Max Maischein > perl > arybase

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Module Version: 0.06   Source   Latest Release: perl-5.21.6

NAME ^

arybase - Set indexing base via $[

SYNOPSIS ^

    $[ = 1;

    @a = qw(Sun Mon Tue Wed Thu Fri Sat);
    print $a[3], "\n";  # prints Tue

DESCRIPTION ^

This module implements Perl's $[ variable. You should not use it directly.

Assigning to $[ has the compile-time effect of making the assigned value, converted to an integer, the index of the first element in an array and the first character in a substring, within the enclosing lexical scope.

It can be written with or without local:

    $[ = 1;
    local $[ = 1;

It only works if the assignment can be detected at compile time and the value assigned is constant.

It affects the following operations:

    $array[$element]
    @array[@slice]
    $#array
    (list())[$slice]
    splice @array, $index, ...
    each @array
    keys @array

    index $string, $substring  # return value is affected
    pos $string
    substr $string, $offset, ...

As with the default base of 0, negative bases count from the end of the array or string, starting with -1. If $[ is a positive integer, indices from $[-1 to 0 also count from the end. If $[ is negative (why would you do that, though?), indices from $[ to 0 count from the beginning of the string, but indices below $[ count from the end of the string as though the base were 0.

Prior to Perl 5.16, indices from 0 to $[-1 inclusive, for positive values of $[, behaved differently for different operations; negative indices equal to or greater than a negative $[ likewise behaved inconsistently.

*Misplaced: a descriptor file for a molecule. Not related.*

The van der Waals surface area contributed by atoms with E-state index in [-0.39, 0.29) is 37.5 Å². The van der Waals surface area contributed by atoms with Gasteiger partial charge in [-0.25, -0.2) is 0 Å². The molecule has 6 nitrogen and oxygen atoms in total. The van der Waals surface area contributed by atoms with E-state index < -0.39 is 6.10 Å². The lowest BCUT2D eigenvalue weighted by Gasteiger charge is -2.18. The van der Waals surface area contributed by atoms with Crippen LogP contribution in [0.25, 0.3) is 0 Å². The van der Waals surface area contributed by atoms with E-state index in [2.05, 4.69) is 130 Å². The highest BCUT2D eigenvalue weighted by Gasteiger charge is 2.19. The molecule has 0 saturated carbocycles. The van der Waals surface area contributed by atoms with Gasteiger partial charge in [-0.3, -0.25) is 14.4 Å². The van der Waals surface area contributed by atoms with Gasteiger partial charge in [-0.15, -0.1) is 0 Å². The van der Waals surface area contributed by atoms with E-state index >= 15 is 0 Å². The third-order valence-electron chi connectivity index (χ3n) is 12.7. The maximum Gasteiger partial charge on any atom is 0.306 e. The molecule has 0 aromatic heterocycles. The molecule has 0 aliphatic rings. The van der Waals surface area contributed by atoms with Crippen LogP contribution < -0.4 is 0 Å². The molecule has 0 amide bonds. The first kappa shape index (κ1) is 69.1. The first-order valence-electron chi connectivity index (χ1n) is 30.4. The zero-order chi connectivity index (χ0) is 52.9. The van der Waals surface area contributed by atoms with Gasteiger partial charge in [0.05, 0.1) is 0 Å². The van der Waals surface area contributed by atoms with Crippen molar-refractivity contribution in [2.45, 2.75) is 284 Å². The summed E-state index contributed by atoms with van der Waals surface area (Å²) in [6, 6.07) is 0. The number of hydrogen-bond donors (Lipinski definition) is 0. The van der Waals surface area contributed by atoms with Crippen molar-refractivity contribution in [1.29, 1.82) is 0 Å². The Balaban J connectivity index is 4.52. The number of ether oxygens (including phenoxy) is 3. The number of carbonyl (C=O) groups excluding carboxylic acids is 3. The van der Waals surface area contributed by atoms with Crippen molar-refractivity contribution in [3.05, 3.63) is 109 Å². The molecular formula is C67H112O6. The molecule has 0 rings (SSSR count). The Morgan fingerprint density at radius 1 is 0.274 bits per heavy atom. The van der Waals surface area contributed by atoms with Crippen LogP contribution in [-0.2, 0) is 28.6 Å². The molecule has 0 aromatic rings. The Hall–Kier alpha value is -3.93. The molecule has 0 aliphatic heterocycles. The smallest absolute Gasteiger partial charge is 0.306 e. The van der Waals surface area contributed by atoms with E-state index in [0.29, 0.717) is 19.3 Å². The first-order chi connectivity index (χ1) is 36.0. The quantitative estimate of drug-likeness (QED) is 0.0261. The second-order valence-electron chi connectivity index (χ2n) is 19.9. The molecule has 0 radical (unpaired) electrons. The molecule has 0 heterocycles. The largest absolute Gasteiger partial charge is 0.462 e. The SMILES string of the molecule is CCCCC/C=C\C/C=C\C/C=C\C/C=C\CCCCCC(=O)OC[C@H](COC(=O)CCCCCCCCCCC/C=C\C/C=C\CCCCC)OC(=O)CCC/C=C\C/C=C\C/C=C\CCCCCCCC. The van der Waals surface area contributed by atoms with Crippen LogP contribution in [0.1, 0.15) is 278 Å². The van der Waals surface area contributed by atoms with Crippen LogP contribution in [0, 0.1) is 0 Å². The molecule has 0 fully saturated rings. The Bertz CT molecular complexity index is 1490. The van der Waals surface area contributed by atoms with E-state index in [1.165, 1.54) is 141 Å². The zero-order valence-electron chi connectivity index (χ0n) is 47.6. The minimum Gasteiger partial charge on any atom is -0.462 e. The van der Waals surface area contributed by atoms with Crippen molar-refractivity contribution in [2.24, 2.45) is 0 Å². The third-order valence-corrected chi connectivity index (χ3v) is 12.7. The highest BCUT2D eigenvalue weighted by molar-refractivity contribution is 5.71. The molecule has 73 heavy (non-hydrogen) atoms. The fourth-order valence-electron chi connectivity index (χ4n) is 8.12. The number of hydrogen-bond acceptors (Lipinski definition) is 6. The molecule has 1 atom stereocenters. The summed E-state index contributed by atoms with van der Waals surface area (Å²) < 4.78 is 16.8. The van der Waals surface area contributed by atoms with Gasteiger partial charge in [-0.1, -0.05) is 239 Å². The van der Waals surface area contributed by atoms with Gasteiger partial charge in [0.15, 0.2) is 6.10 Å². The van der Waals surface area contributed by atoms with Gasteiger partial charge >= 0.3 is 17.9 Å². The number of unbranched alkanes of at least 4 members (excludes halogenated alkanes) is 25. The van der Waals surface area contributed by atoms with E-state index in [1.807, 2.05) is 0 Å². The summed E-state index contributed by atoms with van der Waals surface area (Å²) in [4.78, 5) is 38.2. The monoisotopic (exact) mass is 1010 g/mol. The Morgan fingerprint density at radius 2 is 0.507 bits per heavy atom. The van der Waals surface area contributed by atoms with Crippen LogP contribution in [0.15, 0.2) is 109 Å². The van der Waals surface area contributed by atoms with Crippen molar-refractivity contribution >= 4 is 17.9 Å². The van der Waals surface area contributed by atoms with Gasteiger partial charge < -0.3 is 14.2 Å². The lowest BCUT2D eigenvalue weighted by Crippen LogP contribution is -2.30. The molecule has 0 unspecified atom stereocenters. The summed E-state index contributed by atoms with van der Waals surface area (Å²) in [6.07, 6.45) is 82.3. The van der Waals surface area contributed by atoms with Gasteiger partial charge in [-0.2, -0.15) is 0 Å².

HISTORY ^

Before Perl 5, $[ was a global variable that affected all array indices and string offsets.

Starting with Perl 5, it became a file-scoped compile-time directive, which could be made lexically-scoped with local. "File-scoped" means that the $[ assignment could leak out of the block in which occurred:

    {
        $[ = 1;
        # ... array base is 1 here ...
    }
    # ... still 1, but not in other files ...

In Perl 5.10, it became strictly lexical. The file-scoped behaviour was removed (perhaps inadvertently, but what's done is done).

In Perl 5.16, the implementation was moved into this module, and out of the Perl core. The erratic behaviour that occurred with indices between -1 and $[ was made consistent between operations, and, for negative bases, indices from $[ to -1 inclusive were made consistent between operations.

BUGS ^

Error messages that mention array indices use the 0-based index.

keys $arrayref and each $arrayref do not respect the current value of $[.

SEE ALSO ^

"$[" in perlvar, Array::Base and String::Base.

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